Walmart shook up the health care world earlier this month when it began flirting with making a serious move into retail clinics, store-based sites where the retail giant could treat patients with common and chronic conditions.

Walmart’s announcement surprised many, but it was also part of a larger trend: The number of retail clinics has risen steadily for the past five years. And new data show that patients are starting to show up in droves: The number of patient visits to retail health clinics grew 10-fold in just the past two years, according to research this month from the RAND corporation.

The RAND study breaks down who actually comes to these clinics. The biggest determinant is distance: People who live within one mile of a retail clinic were 7.5 times more likely to visit one than people who lived 20 miles away. Retail clinic patients also tend to have slightly higher incomes and to be female. Here’s how all that looks in graph form:

Health policy experts I’ve spoken to about retail clinics see their rise as a disruptive innovation, one that stands to change the way health care is delivered in the United States. The RAND study shows that for some Americans, that’s already happening. “As a less costly alternative to primary care physician or emergency room visits, health plans increasingly are covering care at a retail clinic,” Deloitte’s Paul Keckley noted in a 2009 report on the issue.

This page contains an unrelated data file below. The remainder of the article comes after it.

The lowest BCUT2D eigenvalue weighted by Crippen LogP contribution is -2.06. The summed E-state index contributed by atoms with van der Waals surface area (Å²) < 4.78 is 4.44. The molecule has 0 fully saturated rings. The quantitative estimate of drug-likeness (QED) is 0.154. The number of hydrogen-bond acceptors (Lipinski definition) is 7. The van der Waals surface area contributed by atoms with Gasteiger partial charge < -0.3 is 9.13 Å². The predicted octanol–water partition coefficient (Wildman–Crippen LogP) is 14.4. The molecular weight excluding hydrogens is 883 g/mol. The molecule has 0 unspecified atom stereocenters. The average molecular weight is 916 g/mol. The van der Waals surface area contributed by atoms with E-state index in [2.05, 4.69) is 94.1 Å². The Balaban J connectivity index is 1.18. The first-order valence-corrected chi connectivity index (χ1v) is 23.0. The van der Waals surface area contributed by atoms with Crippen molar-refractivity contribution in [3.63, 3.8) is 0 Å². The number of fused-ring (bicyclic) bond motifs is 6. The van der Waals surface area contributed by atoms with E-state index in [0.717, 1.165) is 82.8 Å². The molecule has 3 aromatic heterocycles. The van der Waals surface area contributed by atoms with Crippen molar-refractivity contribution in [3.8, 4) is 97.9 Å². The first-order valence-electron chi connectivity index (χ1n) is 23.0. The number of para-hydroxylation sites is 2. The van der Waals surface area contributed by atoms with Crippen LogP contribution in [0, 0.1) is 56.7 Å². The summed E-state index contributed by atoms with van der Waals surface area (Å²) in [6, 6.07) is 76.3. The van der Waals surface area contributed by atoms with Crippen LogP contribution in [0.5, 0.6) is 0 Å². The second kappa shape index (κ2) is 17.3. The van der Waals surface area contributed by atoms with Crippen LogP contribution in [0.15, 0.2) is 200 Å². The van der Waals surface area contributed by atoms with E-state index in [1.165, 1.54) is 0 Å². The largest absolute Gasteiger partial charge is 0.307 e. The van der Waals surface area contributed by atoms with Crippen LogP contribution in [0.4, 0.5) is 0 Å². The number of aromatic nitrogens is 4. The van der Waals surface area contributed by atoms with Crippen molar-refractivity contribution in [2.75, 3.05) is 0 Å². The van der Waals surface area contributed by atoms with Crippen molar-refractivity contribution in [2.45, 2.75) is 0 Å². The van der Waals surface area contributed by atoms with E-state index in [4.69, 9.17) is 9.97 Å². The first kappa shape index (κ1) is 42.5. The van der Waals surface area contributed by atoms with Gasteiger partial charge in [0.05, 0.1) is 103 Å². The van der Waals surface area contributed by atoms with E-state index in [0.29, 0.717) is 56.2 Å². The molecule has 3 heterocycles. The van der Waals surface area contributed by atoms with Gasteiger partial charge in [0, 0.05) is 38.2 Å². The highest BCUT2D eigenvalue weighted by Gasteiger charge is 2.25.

One disappointing finding in the RAND study had to do with patients of retail clinics in federally designated Health Professional Shortage Areas, places the government deems to have too few medical providers. There has been some hope that, with retail giants like CVS and Walmart being more ubiquitous than doctor’s offices, they could help bridge that gap in medical care. The study found no association, however, between primary care physician availability and retail clinic use.